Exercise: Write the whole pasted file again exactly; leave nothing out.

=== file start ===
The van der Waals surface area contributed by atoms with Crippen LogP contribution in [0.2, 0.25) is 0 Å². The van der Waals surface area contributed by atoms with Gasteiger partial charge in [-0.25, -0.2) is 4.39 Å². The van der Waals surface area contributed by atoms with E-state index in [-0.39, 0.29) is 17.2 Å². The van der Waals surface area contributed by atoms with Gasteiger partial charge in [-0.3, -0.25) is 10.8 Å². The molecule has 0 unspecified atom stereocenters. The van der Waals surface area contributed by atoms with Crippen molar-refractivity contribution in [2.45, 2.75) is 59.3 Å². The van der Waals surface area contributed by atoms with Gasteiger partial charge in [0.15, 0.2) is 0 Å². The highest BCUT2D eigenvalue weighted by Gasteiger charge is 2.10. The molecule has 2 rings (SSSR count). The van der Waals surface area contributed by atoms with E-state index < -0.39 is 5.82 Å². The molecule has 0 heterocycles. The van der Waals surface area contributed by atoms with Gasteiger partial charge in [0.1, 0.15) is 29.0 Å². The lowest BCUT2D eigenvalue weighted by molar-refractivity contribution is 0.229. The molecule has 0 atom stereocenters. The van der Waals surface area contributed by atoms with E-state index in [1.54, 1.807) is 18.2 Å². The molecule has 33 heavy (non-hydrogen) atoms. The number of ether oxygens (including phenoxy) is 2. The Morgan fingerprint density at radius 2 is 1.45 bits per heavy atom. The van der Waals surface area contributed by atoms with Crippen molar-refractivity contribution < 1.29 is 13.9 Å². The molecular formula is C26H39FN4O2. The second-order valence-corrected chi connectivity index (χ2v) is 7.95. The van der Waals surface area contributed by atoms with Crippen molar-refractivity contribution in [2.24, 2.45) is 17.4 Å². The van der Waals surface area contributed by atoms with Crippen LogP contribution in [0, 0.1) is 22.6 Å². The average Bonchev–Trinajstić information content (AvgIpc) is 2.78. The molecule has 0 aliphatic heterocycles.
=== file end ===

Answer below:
The van der Waals surface area contributed by atoms with Crippen LogP contribution in [0.2, 0.25) is 0 Å². The van der Waals surface area contributed by atoms with Gasteiger partial charge in [-0.25, -0.2) is 4.39 Å². The van der Waals surface area contributed by atoms with E-state index in [-0.39, 0.29) is 17.2 Å². The van der Waals surface area contributed by atoms with Gasteiger partial charge in [-0.3, -0.25) is 10.8 Å². The molecule has 0 unspecified atom stereocenters. The van der Waals surface area contributed by atoms with Crippen molar-refractivity contribution in [2.45, 2.75) is 59.3 Å². The van der Waals surface area contributed by atoms with Gasteiger partial charge in [0.15, 0.2) is 0 Å². The highest BCUT2D eigenvalue weighted by Gasteiger charge is 2.10. The molecule has 2 rings (SSSR count). The van der Waals surface area contributed by atoms with E-state index < -0.39 is 5.82 Å². The molecule has 0 heterocycles. The van der Waals surface area contributed by atoms with Gasteiger partial charge in [0.1, 0.15) is 29.0 Å². The lowest BCUT2D eigenvalue weighted by molar-refractivity contribution is 0.229. The molecule has 0 atom stereocenters. The van der Waals surface area contributed by atoms with E-state index in [1.54, 1.807) is 18.2 Å². The molecule has 33 heavy (non-hydrogen) atoms. The number of ether oxygens (including phenoxy) is 2. The Morgan fingerprint density at radius 2 is 1.45 bits per heavy atom. The van der Waals surface area contributed by atoms with Crippen molar-refractivity contribution < 1.29 is 13.9 Å². The molecular formula is C26H39FN4O2. The second-order valence-corrected chi connectivity index (χ2v) is 7.95. The van der Waals surface area contributed by atoms with Crippen molar-refractivity contribution in [2.24, 2.45) is 17.4 Å². The van der Waals surface area contributed by atoms with Crippen LogP contribution in [0, 0.1) is 22.6 Å². The average Bonchev–Trinajstić information content (AvgIpc) is 2.78. The molecule has 0 aliphatic heterocycles.